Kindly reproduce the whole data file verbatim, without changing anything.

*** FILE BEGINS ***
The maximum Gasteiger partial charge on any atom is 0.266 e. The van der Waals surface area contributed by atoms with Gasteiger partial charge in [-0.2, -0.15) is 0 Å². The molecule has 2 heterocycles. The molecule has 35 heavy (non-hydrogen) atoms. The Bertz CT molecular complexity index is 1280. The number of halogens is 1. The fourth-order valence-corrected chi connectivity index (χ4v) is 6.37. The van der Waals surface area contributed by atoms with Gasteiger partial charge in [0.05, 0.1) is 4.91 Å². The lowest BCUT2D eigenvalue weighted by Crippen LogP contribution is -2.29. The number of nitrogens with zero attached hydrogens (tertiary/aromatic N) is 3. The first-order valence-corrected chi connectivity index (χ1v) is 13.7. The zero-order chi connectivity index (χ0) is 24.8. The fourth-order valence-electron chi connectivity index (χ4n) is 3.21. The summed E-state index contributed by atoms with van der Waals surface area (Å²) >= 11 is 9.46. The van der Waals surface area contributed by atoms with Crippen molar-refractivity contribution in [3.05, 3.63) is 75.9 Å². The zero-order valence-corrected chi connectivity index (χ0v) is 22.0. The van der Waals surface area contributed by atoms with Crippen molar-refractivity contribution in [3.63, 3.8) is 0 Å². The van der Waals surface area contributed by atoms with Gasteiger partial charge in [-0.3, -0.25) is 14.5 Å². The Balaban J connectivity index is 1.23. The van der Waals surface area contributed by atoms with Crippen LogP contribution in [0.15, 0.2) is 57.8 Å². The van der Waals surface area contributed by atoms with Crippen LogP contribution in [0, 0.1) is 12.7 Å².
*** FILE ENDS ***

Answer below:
The maximum Gasteiger partial charge on any atom is 0.266 e. The van der Waals surface area contributed by atoms with Gasteiger partial charge in [-0.2, -0.15) is 0 Å². The molecule has 2 heterocycles. The molecule has 35 heavy (non-hydrogen) atoms. The Bertz CT molecular complexity index is 1280. The number of halogens is 1. The fourth-order valence-corrected chi connectivity index (χ4v) is 6.37. The van der Waals surface area contributed by atoms with Gasteiger partial charge in [0.05, 0.1) is 4.91 Å². The lowest BCUT2D eigenvalue weighted by Crippen LogP contribution is -2.29. The number of nitrogens with zero attached hydrogens (tertiary/aromatic N) is 3. The first-order valence-corrected chi connectivity index (χ1v) is 13.7. The zero-order chi connectivity index (χ0) is 24.8. The fourth-order valence-electron chi connectivity index (χ4n) is 3.21. The summed E-state index contributed by atoms with van der Waals surface area (Å²) >= 11 is 9.46. The van der Waals surface area contributed by atoms with Crippen molar-refractivity contribution in [3.05, 3.63) is 75.9 Å². The zero-order valence-corrected chi connectivity index (χ0v) is 22.0. The van der Waals surface area contributed by atoms with Crippen molar-refractivity contribution in [3.63, 3.8) is 0 Å². The van der Waals surface area contributed by atoms with Gasteiger partial charge in [-0.3, -0.25) is 14.5 Å². The Balaban J connectivity index is 1.23. The van der Waals surface area contributed by atoms with Crippen LogP contribution in [0.15, 0.2) is 57.8 Å². The van der Waals surface area contributed by atoms with Crippen LogP contribution in [0, 0.1) is 12.7 Å².